Foothills of the Rockies
Just be aware that the Scrambler ULT 30 (and, for that matter, the similar but beefier Summitrocket 30) doesn't have side mesh pockets. The previous version (the Scrambler TRL 30) does.
To use a bladder with the Scrambler ULT 30 I'd stick the bladder in an insulated sleeve -- not so much for insulation, but for rigidity, then snake the hose up and out from under the top pocket. Not elegant, but it will work.
I had three straight days of cold rain on the Colorado Trail and was comfortable and dry inside the Silshelter. Because there is an effective "door" that closes (unlike a plain rectangular tarp), even blowing rain doesn't normally get in. There can be some condensation at times -- just pitch it a bit higher off the ground to allow more breeze.
Actually, there was one time I had water in the tent. But after some investigation I found that I had been sitting on my Platy bottle and had squirted out the water myself.
BTW, while this is technically big enough for two, with the sloping walls it's a tight fit when there's condensation. For one, this is a luxurious amount of room -- and still damned light.
It's neither right nor left -- just a zipper across the width of the bivy, up where your face is. You climb in from the top. It has a bug panel but can also be zipped entirely closed if conditions require.
Maybe not. The mildew is bad enough, but once the urethane coating gets "sticky" it may be more than it's worth to deal with. You certainly can't just apply a new urethane coat over the decaying old urethane coat. It won't stick.
But I've been pondering whether one might be able to remove the old urethane entirely through repeated, robust machine washings. Older coatings tended to delaminate when wet anyway (though not so much anymore). But with something the age of a Chouinard Pyramind, you might be able to use this delamination to your advantage. If you could get enough of the old coating off, you might be able to re-coat it yourself with a cane of sealant. I think McNett might sell such stuff.
Anyone had any experience with removing old coatings?
I slept under a treated mosquito net in Africa for 2+ years and nothing ever got in, not even marauding army ants. I never even bothered to tuck in the edges of the net and just let them hang down. However, my net was pesticide-treated, which makes all the difference (especially if you roll up against the netting where the bloodsuckers can normally get through to you).
I've seen 12x12 in Silnylon pretty commonly, but never 16x16. Maybe the cost is prohibitive (I'd think it would be $300-$400 or more). Maybe structurally it is hard to do, too -- suspending the tarp's weight over a longer ridgeline?
There's a version of the Kelty Noah tarp that's 16x16, but it's not Silnylon. Truck tarps and canvas tarps are also made at that size.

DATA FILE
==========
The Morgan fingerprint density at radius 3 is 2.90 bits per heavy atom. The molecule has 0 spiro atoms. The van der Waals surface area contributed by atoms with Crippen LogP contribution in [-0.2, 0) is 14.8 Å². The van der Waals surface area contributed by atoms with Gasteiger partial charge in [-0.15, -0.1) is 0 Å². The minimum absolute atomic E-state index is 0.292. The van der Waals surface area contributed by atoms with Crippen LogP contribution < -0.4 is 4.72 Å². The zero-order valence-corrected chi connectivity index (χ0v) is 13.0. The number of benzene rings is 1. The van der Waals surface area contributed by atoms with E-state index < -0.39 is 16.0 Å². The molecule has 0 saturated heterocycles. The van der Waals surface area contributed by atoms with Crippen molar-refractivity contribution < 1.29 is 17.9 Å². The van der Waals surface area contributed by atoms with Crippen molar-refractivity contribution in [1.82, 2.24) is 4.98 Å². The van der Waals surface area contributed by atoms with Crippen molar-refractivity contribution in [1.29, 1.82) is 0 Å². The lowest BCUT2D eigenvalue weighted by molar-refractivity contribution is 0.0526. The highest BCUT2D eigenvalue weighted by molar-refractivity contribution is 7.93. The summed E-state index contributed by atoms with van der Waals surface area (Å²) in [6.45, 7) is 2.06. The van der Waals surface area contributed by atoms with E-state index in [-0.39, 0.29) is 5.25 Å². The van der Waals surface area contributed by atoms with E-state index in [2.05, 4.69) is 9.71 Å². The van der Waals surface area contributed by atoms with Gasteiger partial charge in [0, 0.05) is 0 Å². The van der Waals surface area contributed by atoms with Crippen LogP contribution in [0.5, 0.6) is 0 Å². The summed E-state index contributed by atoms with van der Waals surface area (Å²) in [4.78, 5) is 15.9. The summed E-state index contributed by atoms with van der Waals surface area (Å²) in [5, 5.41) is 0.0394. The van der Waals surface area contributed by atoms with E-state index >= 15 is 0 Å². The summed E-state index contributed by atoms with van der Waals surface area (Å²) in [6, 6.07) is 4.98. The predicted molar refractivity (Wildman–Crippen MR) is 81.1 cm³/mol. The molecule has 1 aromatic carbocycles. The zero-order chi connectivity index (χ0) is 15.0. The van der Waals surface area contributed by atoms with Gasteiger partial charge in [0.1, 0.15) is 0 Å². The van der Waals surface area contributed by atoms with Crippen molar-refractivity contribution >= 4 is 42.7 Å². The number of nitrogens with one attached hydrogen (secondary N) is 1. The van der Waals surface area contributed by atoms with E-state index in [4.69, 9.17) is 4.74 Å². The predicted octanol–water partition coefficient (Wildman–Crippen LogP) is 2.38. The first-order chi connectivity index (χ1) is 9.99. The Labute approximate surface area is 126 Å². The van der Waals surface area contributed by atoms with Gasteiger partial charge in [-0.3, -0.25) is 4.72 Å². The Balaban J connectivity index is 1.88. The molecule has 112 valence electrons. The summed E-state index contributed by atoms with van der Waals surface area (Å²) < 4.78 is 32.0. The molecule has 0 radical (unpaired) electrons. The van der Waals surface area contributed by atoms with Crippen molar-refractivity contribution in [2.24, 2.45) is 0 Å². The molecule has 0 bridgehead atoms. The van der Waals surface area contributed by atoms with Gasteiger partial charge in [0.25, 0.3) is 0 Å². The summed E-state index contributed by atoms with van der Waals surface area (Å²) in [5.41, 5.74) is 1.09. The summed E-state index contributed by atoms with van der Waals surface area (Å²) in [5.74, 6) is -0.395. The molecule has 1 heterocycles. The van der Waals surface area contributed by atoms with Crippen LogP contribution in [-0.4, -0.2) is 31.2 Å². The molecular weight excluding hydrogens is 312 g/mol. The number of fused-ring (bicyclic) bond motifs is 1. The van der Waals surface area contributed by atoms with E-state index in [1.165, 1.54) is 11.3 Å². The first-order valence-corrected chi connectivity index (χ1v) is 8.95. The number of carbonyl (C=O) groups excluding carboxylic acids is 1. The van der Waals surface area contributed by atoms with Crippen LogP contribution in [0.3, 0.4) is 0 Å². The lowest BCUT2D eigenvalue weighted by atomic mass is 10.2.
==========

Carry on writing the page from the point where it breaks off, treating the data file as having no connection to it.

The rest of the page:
Sure this item is pricey. But it may be -- literally -- the last and only T you need to buy. If so, it doesn't seem so expensive after all.
Use it as your one and only T when out camping. The particularly incredible feature of wool is, of course: It doesn't stink. Ever. (Well, if it gets wet you smell like sheep. But me, personally, having grown up around animals, I like the smell.)
So, just wear it and wear it. Rinse it in a stream to get the salt crystals out of it, if you need to, put it on, and it'll wear dry in an hour. It might pill a little. If that bothers you, get one of those defuzzer thingies.
Icebreaker is the best of the best in wool garments (with Ibix and Smartwool a not-that-close second). I see Backpacker made it their Editor's Choice this year. I only give this item four stars (instead of the five it probably deserves) because of its hard-to-predict sizing. Some Icebreaker lines look to be made for speed-skaters -- skin tight and aerodynamic. Other lines seem more "normal" in cut. When in doubt, go up a size ... mostly, but not always. As I said, hard to predict.
The Bullet is 16 liters, the Hollowpoint is 20, and this is 25 liters. I sense a progression here -- resulting in a set of packs that can do exactly the job you need at any one time. Granted the first two have fewer technical features than the RPM, but the smaller the load the less technical a pack needs to be. But thanks to BD for giving us the choice to be as minimalist as we want to be.
Impeccable construction. Heavy materials. But the bag is small enough that it weighs very little. You can clip this one to a rope and drag it up a wall, or throw it under the seat in front of you in some budget airline. Aside from some dirt, there won't be another sign of use on this bag. It's been a classic for something like 15 years now and it still is. This newest design is one of the best. If I were trying to improve it, I'd bring back the two-layer back panel of 10 or so years ago and increase the size of the zipper on the front outside pocket (it's a little small for my big hands). But those are just quibbles. You need a roughly 1000 ci pack? This is the one. (Though the Arcteryx Cierzo 18 has its moments as well.)